How to write a report  

There are many different guidelines on preparing a science project report; however, in all cases a report must meet the needs and the expectation of the reader. It must simply answer the questions that the reader has in mind. A good report is organized, easy to read and free from unrelated material. 

If you already have guidelines set forth by a science fair committee or an instructor, be sure to follow them. Otherwise, here is a format that you may use to write a science project report. 

Following are different sections of a science project report; however, some reports may benefit from additional sections, such as abstracts and bibliographies.

  1. Title
    For a science project, you probably want a catchy, clever title. Otherwise, try to make it an accurate description of the project. For example, I could entitle a project, 'Determining Minimum NaCl Concentration that can be Tasted in Water'. Avoid unnecessary words, while covering the essential purpose of the project. Whatever title you come up with, get it critiqued by friends, family, or teachers.

  2. Introduction and Purpose
    Sometimes this section is called 'Background'. Whatever its name, this section introduces the topic of the project, notes any information already available, explains why you are interested in the project, and states the purpose of the project. If you are going to state references in your report, this is where most of the citations are likely to be, with the actual references listed at the end of the entire report in the form of a bibliography or reference section.

  3. The Hypothesis or Question
    Explicitly state your hypothesis or question.

  4. Materials and Methods
    List the materials you used in your project and describe the procedure that you used to perform the project. If you have a photo or diagram of your project, this is a good place to include it.

  5. Data and Results
    Data and Results are not the same thing. Some reports will require that they be in separate sections, so make sure you understand the difference between the concepts. Data refers to the actual numbers or other information you obtained in your project. Data can be presented in tables or charts, if appropriate. The Results section is where the data is manipulated or the hypothesis is tested. Sometimes this analysis will yield tables, graphs, or charts, too. For example, a table listing the minimum concentration of salt that I can taste in water, with each line in the table being a separate test or trial, would be data. If I average the data or perform a statistical test of a null hypothesis, the information would be the results of the project.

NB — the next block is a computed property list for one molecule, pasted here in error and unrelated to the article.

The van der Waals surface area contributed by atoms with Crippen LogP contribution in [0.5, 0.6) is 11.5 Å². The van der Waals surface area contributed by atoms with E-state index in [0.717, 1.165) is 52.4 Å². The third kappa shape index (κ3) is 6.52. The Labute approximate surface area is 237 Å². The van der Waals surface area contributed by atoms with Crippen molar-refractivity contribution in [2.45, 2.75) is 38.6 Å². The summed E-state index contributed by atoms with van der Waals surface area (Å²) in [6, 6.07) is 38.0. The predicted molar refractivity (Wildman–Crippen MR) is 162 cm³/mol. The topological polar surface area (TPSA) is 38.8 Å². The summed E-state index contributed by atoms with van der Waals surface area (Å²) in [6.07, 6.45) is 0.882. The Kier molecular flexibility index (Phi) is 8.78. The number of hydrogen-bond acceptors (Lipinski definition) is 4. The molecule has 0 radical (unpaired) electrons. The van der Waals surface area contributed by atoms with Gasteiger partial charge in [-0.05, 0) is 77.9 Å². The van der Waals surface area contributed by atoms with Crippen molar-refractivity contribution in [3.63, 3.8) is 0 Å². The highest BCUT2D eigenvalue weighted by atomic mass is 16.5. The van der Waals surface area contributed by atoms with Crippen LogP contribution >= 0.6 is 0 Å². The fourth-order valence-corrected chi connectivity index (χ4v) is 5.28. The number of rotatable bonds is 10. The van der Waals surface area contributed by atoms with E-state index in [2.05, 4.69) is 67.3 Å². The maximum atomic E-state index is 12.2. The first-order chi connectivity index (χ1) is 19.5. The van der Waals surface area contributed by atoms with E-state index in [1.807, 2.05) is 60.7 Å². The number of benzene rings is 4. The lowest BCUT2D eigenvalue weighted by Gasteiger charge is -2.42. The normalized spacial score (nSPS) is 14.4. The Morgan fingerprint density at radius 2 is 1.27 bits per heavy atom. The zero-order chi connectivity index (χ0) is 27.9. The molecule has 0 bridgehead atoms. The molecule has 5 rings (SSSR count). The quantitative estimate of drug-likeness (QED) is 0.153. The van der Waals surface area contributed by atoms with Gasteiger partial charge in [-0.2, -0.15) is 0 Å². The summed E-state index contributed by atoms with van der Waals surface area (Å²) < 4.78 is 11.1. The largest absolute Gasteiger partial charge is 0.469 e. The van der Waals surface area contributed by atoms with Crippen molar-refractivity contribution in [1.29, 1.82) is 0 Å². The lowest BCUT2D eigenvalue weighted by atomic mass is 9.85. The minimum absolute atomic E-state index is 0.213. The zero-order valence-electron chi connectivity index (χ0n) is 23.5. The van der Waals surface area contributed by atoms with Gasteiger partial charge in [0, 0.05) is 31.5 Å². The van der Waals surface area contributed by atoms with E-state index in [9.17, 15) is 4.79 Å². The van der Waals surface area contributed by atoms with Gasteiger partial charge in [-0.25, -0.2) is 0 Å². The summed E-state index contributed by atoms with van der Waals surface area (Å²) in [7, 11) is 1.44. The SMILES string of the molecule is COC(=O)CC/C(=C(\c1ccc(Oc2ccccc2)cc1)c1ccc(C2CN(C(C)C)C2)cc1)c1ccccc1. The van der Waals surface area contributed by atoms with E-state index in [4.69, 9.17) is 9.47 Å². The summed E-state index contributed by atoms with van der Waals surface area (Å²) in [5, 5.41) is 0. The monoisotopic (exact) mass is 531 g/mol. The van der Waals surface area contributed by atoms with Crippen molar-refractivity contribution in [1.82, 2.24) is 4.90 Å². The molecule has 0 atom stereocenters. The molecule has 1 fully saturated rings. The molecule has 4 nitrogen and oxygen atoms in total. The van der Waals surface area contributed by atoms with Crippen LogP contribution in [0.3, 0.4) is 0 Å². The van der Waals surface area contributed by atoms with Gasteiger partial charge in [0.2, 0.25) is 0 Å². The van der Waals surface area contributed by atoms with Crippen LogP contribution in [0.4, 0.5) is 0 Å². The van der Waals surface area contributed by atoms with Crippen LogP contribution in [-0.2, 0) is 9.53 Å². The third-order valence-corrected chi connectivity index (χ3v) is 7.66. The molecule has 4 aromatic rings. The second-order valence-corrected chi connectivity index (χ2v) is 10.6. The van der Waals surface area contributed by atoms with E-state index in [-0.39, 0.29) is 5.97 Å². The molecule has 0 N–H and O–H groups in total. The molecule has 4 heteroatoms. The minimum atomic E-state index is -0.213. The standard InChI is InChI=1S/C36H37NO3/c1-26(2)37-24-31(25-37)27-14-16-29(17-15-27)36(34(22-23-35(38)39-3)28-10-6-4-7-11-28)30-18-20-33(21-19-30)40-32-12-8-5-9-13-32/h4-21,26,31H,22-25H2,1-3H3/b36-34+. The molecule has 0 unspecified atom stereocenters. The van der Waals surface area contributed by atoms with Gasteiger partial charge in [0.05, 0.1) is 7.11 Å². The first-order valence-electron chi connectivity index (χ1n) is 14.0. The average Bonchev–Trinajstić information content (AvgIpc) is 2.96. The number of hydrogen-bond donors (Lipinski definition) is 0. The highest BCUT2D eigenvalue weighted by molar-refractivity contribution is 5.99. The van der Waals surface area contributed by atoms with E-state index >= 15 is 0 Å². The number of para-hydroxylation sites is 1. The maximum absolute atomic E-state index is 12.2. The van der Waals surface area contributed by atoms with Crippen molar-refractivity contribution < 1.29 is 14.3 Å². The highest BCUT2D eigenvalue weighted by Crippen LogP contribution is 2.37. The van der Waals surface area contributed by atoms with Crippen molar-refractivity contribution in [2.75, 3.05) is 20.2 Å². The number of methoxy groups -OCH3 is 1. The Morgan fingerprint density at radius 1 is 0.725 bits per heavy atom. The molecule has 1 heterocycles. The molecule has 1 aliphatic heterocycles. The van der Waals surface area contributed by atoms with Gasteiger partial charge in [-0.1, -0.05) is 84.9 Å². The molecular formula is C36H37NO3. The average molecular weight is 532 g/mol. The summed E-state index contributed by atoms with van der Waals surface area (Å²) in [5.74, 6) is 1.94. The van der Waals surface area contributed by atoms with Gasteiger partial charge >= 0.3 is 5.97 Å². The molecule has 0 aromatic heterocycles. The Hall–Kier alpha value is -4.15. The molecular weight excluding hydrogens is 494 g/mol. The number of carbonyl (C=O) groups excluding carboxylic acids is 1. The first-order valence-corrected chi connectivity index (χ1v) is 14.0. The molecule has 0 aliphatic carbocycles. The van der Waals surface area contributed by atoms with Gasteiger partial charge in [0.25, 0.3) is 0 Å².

6. Conclusion
    The Conclusion focuses on the Hypothesis or Question as it compares to the Data and Results. What was the answer to the question? Was the hypothesis supported (keep in mind a hypothesis cannot be proved, only disproved)? What did you find out from the experiment? Answer these questions first. Then, depending on your answers, you may wish to explain ways in which the project might be improved or introduce new questions that have come up as a result of the project. This section is judged not only by what you were able to conclude, but also by your recognition of areas where you could not draw valid conclusions based on your data.

  7. Acknowledgments In this section, you should give credit to all who assisted you. This may include individuals, businesses, and educational or research institutions. Identify any financial support or material donations received.

  8. References This list should include any documentation that is not your own, such as books or articles, that you used. Use proper bibliography format. To include in the list of your reference, see the FAQ section.
General Bibliography format:
  • Author of article (if available).
  • "Title of article."
  • Title of book. (underlined)
  • Date of edition. (Volume and page number not necessary if articles are arranged alphabetically).


Eiselen, Malcolm R.  "Franklin, Benjamin."  The World Book  
    Encyclopedia. 1999.
"France."  Compton's Encyclopedia.  1998.
Hamzeh, Mohammad.  www 1998 - 2007
  1. Cover Page: Your report needs a cover page. The cover page may include the project name at the center. Your name, grade and school at the lower left (or upper left). Finally at the lower right corner write your teacher's name and title like "Chemistry Teacher" or "Science Teacher".

Appearances Matter
Neatness counts, spelling counts, grammar counts. Take the time to make the report look nice. Pay attention to margins, avoid fonts that are difficult to read or are too small or too large, use clean paper, and make print the report cleanly on as good a printer or copier as you can.

See a Sample Report

Different Points of view (Writing in third person)

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